S&P/Case-Shiller: April 2009
April brought a significant seasonal deceleration of the month-to-month price slide with the 10-city index dropping just 0.67% and the 20-city index dropping 0.56% since March (… that’s about twice as bad as 2007 but half as bad as 2008)
It’s important to recognize that the inherent seasonality of many of the component markets brings upward momentum to prices during the spring selling season be it an up-market or down.
Even a cursory glance at the charts below should result in the firm understanding that what we are experiencing today is unprecedented.
Thirty four months into the decline and the bottom to the home price slide is nowhere in sight.
The most optimistic argument one could make at the moment is that the pace of the decline is currently slower than it was a few months ago.
That should come as little comfort though considering that this decline will more than likely continue for another two to three years.
It’s important to consider that the 90s housing bust took roughly 50 months to reach the bottom in prices but as you can see from the charts below, our current housing bust literally dwarfs the 90s era tumult.
Further, the 90s housing recovery played out against the backdrop of a truly unique period of growth in the wider economy fueled primarily by novel and ubiquitous technological change (cell phones, internet, personal computers, telecommunications, etc).
In all likelihood, our current decline will play out at least as long as the 90s era (more than likely far longer) with a full recovery measured not in years but in decades.
The 10-city composite index declined 18.01% as compared to April 2008 while the 20-city composite declined 18.12% over the same period.
Topping the list of regional peak decliners were Phoenix at -54.07%, Las Vegas at -52.13%, Miami at -48.10%, San Francisco at -45.75%, Detroit at -44.97%, San Diego at -42.31%, Los Angeles at -41.82%, Tampa at -41.03%, Minneapolis at -36.52%, Washington DC at -33.37%, Chicago at -27.46%, Seattle at -22.50%, Atlanta at -22.80%, Seattle at -22.32%, Portland at -21.26%, New York at -21.08%, Cleveland at -20.58% and Boston at -19.73%.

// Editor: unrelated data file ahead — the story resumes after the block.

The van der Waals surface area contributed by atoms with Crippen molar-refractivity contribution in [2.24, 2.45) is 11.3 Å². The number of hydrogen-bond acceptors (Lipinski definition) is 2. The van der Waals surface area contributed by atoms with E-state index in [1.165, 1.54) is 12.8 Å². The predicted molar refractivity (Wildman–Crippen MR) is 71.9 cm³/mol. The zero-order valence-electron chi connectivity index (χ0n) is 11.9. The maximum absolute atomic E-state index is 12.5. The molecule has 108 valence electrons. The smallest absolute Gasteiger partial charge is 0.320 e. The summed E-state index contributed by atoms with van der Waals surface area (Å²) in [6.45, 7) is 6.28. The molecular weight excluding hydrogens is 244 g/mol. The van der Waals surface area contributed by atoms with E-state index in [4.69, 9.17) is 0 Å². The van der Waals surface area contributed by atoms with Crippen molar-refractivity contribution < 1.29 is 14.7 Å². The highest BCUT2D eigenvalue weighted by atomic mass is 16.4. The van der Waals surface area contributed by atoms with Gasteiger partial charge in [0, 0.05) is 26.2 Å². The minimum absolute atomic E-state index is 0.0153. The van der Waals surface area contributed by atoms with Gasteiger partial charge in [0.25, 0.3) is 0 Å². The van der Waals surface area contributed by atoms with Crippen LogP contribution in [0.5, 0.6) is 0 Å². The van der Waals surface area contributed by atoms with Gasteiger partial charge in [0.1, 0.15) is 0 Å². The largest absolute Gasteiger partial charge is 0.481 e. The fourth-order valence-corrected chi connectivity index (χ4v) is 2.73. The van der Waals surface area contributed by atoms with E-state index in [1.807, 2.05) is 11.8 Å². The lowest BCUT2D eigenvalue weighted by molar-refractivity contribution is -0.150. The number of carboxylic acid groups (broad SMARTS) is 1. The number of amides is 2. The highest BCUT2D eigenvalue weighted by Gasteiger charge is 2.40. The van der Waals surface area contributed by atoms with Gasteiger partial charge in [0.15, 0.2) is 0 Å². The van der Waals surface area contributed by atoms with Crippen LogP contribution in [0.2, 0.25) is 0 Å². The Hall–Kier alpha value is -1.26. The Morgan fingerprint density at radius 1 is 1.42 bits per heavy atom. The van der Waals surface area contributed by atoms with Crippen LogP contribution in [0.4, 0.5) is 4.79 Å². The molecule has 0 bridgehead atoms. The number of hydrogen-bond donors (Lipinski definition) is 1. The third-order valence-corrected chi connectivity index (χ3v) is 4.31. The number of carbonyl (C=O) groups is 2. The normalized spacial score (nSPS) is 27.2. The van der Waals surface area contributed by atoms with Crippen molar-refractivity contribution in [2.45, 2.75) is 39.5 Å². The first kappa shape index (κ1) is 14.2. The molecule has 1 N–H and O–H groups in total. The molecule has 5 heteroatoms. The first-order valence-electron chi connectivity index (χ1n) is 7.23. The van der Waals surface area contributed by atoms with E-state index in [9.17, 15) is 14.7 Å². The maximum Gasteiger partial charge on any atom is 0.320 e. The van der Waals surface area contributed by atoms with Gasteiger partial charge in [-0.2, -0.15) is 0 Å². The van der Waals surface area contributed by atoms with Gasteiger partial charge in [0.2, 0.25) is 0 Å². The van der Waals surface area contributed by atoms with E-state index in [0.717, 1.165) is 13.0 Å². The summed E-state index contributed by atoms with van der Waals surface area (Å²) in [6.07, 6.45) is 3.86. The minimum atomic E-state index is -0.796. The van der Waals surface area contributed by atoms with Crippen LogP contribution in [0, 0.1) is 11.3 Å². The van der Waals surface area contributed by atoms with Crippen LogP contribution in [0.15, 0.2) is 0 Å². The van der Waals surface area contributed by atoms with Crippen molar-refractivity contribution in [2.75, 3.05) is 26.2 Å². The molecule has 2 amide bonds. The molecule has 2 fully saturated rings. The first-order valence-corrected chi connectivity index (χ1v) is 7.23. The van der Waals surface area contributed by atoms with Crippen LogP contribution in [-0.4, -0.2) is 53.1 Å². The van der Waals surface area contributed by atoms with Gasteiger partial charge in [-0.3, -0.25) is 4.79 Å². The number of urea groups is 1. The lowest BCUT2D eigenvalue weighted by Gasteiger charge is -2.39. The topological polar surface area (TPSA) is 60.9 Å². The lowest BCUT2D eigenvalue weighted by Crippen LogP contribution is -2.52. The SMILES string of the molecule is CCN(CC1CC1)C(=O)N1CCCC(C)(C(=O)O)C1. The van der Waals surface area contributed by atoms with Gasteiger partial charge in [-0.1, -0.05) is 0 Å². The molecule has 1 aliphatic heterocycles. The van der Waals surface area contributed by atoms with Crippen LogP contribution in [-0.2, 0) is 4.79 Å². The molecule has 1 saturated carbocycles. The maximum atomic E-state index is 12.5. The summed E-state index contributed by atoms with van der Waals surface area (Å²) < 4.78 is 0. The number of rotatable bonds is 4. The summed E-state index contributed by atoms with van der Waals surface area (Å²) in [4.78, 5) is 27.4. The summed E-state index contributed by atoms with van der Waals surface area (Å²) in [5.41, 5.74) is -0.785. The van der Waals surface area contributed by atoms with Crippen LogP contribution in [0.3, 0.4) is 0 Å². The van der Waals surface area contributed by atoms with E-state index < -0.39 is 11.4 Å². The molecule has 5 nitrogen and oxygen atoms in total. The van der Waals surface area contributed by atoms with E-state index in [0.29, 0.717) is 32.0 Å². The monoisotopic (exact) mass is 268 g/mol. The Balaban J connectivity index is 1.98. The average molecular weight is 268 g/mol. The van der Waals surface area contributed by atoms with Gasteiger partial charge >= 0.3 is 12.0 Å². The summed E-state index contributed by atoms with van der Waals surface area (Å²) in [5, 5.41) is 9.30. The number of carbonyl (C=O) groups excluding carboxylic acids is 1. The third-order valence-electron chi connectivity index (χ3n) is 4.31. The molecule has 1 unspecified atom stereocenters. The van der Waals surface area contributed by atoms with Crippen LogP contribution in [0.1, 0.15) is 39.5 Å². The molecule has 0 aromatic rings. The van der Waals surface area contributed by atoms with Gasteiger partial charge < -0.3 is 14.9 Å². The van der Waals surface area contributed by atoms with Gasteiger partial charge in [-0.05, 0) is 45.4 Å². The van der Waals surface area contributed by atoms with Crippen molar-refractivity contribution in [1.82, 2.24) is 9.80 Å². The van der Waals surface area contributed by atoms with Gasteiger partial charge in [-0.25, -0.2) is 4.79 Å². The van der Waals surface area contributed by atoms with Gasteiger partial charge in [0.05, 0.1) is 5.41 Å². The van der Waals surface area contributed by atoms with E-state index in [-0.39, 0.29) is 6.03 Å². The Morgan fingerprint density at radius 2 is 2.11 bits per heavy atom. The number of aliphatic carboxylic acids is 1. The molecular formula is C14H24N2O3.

Additionally, both of the broad composite indices showed significant declines slumping -33.56% for the 10-city national index and 32.61% for the 20-city national index on a peak comparison basis.
To better visualize the results use a Blytic.com search for "case shiller" or the PaperEconomy S&P/Case-Shiller/Futures Charting Tool as well as the PaperEconomy Home Value Calculator.
The following chart (click for larger version) shows the percent change to single family home prices given by the Case-Shiller Indices as compared to each metros respective price peak set between 2005 and 2007.
The following chart (click for larger version) shows the percent change to single family home prices given by the Case-Shiller Indices as on a year-over-year basis.
Additionally, in order to add some historical context to the perspective, I updated my “then and now” CSI charts that compare our current circumstances to the data seen during 90s housing decline.
To create the following annual charts I simply aligned the CSI data from the last month of positive year-over-year gains for both the current decline and the 90s housing bust and plotted the data with side-by-side columns (click for larger version).
What’s most interesting about this particular comparison is that it highlights both how young the current housing decline is and clearly shows that the latest bust has surpassed the prior bust in terms of intensity.
Looking at the actual index values normalized and compared from the respective peaks, you can see that we are still likely less than half of the way through the portion of the decline in which will be seen fairly significant annual declines (click the following chart for larger version).
The “peak” chart compares the percentage change, comparing monthly CSI values to the peak value seen just prior to the first declining month all the way through the downturn and the full recovery of home prices.
In this way, this chart captures ALL months of the downturn from the peak to trough to peak again.
As you can see the last downturn lasted 97 months (over 8 years) peak to peak including roughly 43 months of annual price declines during the heart of the downturn.
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